During the critical feed-back session in my class, I really loved one particular comment, coming from my teacher. She had this vision of shurikens through the book shelves. I struggled with how to achieve this. I have a great respect for libraries and would not do anything that could be deemed as littering, or disrespectful. On the other hand, I felt that concealing the shurikens around the shelves or in the books may be exactly what is needed, to bring up the hidden power of words. It made me think with nostalgia back to the pre-internet times, when borrowing books from the library, I would find a random note from a total stranger, writing about the reasons they loved the book you were reading and asking you to continue writing about it. It resulted in charming chain-letters placed within the book for the next person to find.
However, what helped me make up my mind was the fact that mid project, the question was raised from members of the public not living in Canberra whether they could be considered to participate. This, and the willingness of other participants to keep on contributing poems, made me consider giving this project a new life, both on Social Media and around libraries and cultural institutions in Canberra, both in an analogue and a digital form.
I have created a QR code that links to the project’s explanation. This QR code will be attached to shuriken-poems who will be placed randomly but respectfully around cultural institutions. If you are the one finding our shurikens, please consider contributing your own, placing it in a location significant to you.
Also, you can chose to take images or selfies and upload them on the Social media with the hashtag #OpenUp.
About this poem:
Some 20 years ago, I set out to explore the world. I was lucky enough to do so; I went around the globe 3 times and a half. but I was always the traveller and never the settler. Until the right time came.
I have always felt permanently lost in translation. Thinking in one language while you speak another one allows for lots of funny conversations, let me tell you.
But then, one day I met Jacqui and Lauren. They were two brave women running a Mother Tongue multicultural poetry workshop and they have shown me how to put my puzzle together.
Everything changed since then.
Now, when people find out I am Romanian, most of the times the question I get is if I speak Russian. I don’t. However, quite a few people asked me in the past months if I write in Italian. It’s a more appropriate question, given that we learned Latin as a mandatory subject in school. I don’t know a lot of Italian, sadly, but I thought I’d try it anyway and I played with a couple of words i learned in my travels.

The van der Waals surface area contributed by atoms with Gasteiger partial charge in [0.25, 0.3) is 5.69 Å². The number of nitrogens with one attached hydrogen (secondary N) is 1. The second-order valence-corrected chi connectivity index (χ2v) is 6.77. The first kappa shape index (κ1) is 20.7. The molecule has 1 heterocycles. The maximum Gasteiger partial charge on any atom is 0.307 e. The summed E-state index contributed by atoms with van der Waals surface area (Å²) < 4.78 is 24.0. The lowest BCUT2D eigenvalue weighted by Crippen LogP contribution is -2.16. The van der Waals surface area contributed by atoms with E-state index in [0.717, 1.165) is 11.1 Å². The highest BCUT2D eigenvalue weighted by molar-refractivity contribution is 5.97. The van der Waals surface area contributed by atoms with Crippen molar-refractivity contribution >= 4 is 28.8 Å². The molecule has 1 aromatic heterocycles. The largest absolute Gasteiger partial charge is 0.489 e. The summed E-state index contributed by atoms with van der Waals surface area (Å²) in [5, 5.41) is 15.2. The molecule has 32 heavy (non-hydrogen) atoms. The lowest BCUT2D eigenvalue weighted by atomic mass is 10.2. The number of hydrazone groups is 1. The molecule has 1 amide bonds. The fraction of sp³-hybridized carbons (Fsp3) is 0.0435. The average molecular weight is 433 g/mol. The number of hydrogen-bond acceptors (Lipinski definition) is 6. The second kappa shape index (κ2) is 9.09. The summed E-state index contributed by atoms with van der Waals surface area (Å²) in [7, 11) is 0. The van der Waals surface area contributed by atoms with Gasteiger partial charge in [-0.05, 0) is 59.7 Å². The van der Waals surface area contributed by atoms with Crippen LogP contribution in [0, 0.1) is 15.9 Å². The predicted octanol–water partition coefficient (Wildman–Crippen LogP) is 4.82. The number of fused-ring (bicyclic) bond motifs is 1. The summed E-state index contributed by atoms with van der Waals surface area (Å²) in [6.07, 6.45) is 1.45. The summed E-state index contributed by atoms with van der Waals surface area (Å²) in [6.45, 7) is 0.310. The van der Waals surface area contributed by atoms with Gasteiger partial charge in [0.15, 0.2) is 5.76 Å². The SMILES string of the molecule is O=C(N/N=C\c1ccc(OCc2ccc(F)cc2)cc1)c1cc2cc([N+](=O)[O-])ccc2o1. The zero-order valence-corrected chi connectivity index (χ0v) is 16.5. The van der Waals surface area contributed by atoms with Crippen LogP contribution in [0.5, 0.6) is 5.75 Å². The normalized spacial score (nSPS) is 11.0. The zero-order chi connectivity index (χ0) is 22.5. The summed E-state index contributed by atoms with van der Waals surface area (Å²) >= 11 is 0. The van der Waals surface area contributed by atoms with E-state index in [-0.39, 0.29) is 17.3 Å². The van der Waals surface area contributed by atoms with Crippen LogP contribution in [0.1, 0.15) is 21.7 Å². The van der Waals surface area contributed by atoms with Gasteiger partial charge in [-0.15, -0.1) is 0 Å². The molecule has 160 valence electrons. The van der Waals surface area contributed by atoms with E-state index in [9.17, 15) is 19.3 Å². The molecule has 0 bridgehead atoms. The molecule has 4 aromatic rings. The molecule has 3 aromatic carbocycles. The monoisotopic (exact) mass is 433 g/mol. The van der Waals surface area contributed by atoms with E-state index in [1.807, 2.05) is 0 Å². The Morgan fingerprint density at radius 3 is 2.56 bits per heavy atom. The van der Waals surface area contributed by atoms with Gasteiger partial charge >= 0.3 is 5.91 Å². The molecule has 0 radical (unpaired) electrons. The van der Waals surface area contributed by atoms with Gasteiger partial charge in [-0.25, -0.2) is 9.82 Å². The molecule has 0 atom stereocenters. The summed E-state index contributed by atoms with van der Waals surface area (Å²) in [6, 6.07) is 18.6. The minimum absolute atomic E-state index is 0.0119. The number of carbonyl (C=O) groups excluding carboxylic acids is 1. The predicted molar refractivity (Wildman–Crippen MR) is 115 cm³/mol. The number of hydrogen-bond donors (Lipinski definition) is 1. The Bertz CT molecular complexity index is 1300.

I don’t know how many of you remember a movie called “The Point”. It is the story of Oblio, the only round-headed person in the Pointed Village, where it is the law that everything and everyone must have a point. Because he is different, he gets banished to the Pointless Forrest but in the end he manages to prove that even seemingly pointless things do have a point.
As a child, I was inspired by his journey, which is one of self-discovery and uncovering truth. This poem is just that: being different in an oddly shaped world. And my close friends will even know where the Iron Maiden reference is in this text 🙂
I feel privileged to have so many creative friends and to learn from them, share ideas and create new works together.
The very talented local musicians & composers Harvey Welsh and Chris Holly have came up with a new song that resonates with me quite a lot, in light of the latest political and economical developments. Harvey has given me permission to share it with my followers. In fact, he would love to see it shared by everyone, so please feel free to do so. Until they upload their song on a platform, you can follow them on triple J unearthed or on band camp, by clicking on these links. Listen to their other songs and give them some love here:
You can listen to “Everything is normal blues” right here:
It also reminded me of a poem I wrote last year, but I never managed to put it out there, so here it is:
The world is mad, and we’re all falling through the fractures
Of things half done, where we’re half right amidst the clamours;
Half spoken truths, to hide intentions and to ease the conscience
Just like half-hearted love, sold for a petty halfpence.
The world is staring through the bottom of the barrel, half-aware
Of all the halfwits and madmen who hold the mighty triggers
Over impressionable youngsters, bereft of father figures.
And we’re half way to chaos, delusion and despair.
Half whispered wishes abandoned in a lonely patch of green,
Half-hardy crops and chains of thoughts that wither unforeseen
A life half lived in fears of others and their hissing,
A pitiful existence, where half the words are missing.
Automatons perpetually trapped in rushing hours
Without a lot of feelings, half-broken and half-free,
Leaders of no one, sealing the deal that always sours,
Who know they’re only half the men they used to be.
A moon – half hidden, raising high above this madness,
Lights up the sky just like the full moon, with just the same bright light
And in the end, all gravitating halves will even out in roundness,
Making the world a whole again, setting its new and unexpected flight.
After a very long and unplanned break, it’s time for the Hat stories to make a comeback.
Here is a short recap of the existing collection of Canberrans who shared their innermost dreams with me. If you’d like to know more, please head over to the “A Hat of Many Dreams” blog and read the old and the new stories, as more will get posted.
Interview published by Jalmurra Magazine on February 2019.